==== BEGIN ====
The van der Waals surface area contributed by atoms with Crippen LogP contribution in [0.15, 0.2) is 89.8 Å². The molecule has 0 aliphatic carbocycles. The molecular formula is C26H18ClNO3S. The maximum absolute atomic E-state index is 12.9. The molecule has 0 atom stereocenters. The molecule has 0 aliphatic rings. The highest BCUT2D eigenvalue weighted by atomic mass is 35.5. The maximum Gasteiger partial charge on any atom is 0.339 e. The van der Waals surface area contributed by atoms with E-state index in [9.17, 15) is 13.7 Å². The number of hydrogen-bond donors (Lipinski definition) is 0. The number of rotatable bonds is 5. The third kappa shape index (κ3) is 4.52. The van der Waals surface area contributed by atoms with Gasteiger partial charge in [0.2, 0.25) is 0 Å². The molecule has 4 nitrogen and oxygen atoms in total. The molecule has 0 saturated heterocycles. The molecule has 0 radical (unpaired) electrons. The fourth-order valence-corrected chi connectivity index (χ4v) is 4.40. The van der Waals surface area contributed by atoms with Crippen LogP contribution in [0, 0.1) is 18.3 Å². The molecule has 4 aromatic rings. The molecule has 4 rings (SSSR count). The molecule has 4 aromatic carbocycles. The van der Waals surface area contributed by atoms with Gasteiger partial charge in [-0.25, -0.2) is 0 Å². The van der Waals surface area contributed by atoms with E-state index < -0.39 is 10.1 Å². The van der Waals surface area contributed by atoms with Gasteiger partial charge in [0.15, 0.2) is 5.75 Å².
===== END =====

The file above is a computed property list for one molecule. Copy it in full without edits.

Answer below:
The van der Waals surface area contributed by atoms with Crippen LogP contribution in [0.15, 0.2) is 89.8 Å². The molecule has 0 aliphatic carbocycles. The molecular formula is C26H18ClNO3S. The maximum absolute atomic E-state index is 12.9. The molecule has 0 atom stereocenters. The molecule has 0 aliphatic rings. The highest BCUT2D eigenvalue weighted by atomic mass is 35.5. The maximum Gasteiger partial charge on any atom is 0.339 e. The van der Waals surface area contributed by atoms with E-state index in [9.17, 15) is 13.7 Å². The number of hydrogen-bond donors (Lipinski definition) is 0. The number of rotatable bonds is 5. The third kappa shape index (κ3) is 4.52. The van der Waals surface area contributed by atoms with Gasteiger partial charge in [0.2, 0.25) is 0 Å². The molecule has 4 nitrogen and oxygen atoms in total. The molecule has 0 saturated heterocycles. The molecule has 0 radical (unpaired) electrons. The fourth-order valence-corrected chi connectivity index (χ4v) is 4.40. The van der Waals surface area contributed by atoms with Crippen LogP contribution in [0, 0.1) is 18.3 Å². The molecule has 4 aromatic rings. The molecule has 4 rings (SSSR count). The molecule has 4 aromatic carbocycles. The van der Waals surface area contributed by atoms with Gasteiger partial charge in [-0.25, -0.2) is 0 Å². The van der Waals surface area contributed by atoms with E-state index < -0.39 is 10.1 Å². The van der Waals surface area contributed by atoms with Gasteiger partial charge in [0.15, 0.2) is 5.75 Å².